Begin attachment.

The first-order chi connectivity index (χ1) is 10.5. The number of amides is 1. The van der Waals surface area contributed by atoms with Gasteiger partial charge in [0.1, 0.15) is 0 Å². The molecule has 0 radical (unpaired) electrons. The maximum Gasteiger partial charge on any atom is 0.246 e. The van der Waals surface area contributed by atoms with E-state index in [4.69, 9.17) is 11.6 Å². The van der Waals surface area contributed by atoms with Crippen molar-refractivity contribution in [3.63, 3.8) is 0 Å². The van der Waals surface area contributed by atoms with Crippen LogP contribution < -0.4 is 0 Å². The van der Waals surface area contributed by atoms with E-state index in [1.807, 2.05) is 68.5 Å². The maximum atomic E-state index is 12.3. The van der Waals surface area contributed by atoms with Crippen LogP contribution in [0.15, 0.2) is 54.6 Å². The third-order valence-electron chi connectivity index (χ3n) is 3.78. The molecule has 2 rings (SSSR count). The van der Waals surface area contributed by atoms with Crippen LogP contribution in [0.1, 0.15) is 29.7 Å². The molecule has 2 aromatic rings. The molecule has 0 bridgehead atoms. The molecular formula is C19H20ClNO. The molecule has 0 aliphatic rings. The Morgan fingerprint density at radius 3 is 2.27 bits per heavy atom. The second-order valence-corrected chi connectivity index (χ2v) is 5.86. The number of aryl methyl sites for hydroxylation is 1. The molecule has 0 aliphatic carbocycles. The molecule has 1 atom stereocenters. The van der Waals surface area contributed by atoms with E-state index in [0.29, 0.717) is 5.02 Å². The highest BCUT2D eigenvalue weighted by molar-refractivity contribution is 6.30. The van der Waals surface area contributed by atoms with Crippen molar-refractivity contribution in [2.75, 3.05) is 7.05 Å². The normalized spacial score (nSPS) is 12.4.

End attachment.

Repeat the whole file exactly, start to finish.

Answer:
The first-order chi connectivity index (χ1) is 10.5. The number of amides is 1. The van der Waals surface area contributed by atoms with Gasteiger partial charge in [0.1, 0.15) is 0 Å². The molecule has 0 radical (unpaired) electrons. The maximum Gasteiger partial charge on any atom is 0.246 e. The van der Waals surface area contributed by atoms with E-state index in [4.69, 9.17) is 11.6 Å². The van der Waals surface area contributed by atoms with Crippen molar-refractivity contribution in [3.63, 3.8) is 0 Å². The van der Waals surface area contributed by atoms with Crippen LogP contribution < -0.4 is 0 Å². The van der Waals surface area contributed by atoms with E-state index in [1.807, 2.05) is 68.5 Å². The maximum atomic E-state index is 12.3. The van der Waals surface area contributed by atoms with Crippen LogP contribution in [0.15, 0.2) is 54.6 Å². The third-order valence-electron chi connectivity index (χ3n) is 3.78. The molecule has 2 rings (SSSR count). The van der Waals surface area contributed by atoms with Crippen LogP contribution in [0.1, 0.15) is 29.7 Å². The molecule has 2 aromatic rings. The molecule has 0 bridgehead atoms. The molecular formula is C19H20ClNO. The molecule has 0 aliphatic rings. The Morgan fingerprint density at radius 3 is 2.27 bits per heavy atom. The second-order valence-corrected chi connectivity index (χ2v) is 5.86. The number of aryl methyl sites for hydroxylation is 1. The molecule has 0 aliphatic carbocycles. The molecule has 1 atom stereocenters. The van der Waals surface area contributed by atoms with E-state index in [0.29, 0.717) is 5.02 Å². The highest BCUT2D eigenvalue weighted by molar-refractivity contribution is 6.30. The van der Waals surface area contributed by atoms with Crippen molar-refractivity contribution in [2.75, 3.05) is 7.05 Å². The normalized spacial score (nSPS) is 12.4.